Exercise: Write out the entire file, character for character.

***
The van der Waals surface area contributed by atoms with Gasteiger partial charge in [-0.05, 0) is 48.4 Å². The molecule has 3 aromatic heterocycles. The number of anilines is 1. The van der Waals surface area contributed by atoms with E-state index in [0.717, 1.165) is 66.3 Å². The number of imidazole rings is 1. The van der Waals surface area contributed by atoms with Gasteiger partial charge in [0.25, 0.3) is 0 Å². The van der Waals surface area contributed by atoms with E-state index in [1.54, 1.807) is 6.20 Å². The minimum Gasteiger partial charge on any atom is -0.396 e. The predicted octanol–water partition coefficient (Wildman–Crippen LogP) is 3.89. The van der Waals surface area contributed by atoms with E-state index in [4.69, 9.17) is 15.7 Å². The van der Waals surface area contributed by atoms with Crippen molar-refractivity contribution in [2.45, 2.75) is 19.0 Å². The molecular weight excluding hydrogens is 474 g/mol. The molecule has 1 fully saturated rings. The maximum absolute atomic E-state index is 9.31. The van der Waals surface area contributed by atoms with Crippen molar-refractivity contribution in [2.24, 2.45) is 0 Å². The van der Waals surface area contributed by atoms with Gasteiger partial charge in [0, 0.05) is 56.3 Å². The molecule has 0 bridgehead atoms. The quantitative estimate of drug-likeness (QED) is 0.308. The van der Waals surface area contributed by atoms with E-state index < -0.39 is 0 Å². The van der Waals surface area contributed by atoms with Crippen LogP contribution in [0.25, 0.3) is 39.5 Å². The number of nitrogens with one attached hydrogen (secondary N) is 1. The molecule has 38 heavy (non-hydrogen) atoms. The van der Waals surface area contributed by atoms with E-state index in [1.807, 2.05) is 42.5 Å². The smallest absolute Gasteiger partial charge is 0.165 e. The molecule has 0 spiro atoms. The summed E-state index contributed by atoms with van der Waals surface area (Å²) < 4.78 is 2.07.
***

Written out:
The van der Waals surface area contributed by atoms with Gasteiger partial charge in [-0.05, 0) is 48.4 Å². The molecule has 3 aromatic heterocycles. The number of anilines is 1. The van der Waals surface area contributed by atoms with E-state index in [0.717, 1.165) is 66.3 Å². The number of imidazole rings is 1. The van der Waals surface area contributed by atoms with Gasteiger partial charge in [0.25, 0.3) is 0 Å². The van der Waals surface area contributed by atoms with E-state index in [1.54, 1.807) is 6.20 Å². The minimum Gasteiger partial charge on any atom is -0.396 e. The predicted octanol–water partition coefficient (Wildman–Crippen LogP) is 3.89. The van der Waals surface area contributed by atoms with E-state index in [4.69, 9.17) is 15.7 Å². The van der Waals surface area contributed by atoms with Crippen molar-refractivity contribution in [2.45, 2.75) is 19.0 Å². The molecular weight excluding hydrogens is 474 g/mol. The molecule has 1 fully saturated rings. The maximum absolute atomic E-state index is 9.31. The van der Waals surface area contributed by atoms with Crippen molar-refractivity contribution in [2.24, 2.45) is 0 Å². The van der Waals surface area contributed by atoms with Gasteiger partial charge in [0, 0.05) is 56.3 Å². The molecule has 0 bridgehead atoms. The quantitative estimate of drug-likeness (QED) is 0.308. The van der Waals surface area contributed by atoms with E-state index < -0.39 is 0 Å². The van der Waals surface area contributed by atoms with Crippen LogP contribution in [0.25, 0.3) is 39.5 Å². The number of nitrogens with one attached hydrogen (secondary N) is 1. The molecule has 38 heavy (non-hydrogen) atoms. The van der Waals surface area contributed by atoms with E-state index in [1.807, 2.05) is 42.5 Å². The smallest absolute Gasteiger partial charge is 0.165 e. The molecule has 0 spiro atoms. The summed E-state index contributed by atoms with van der Waals surface area (Å²) < 4.78 is 2.07.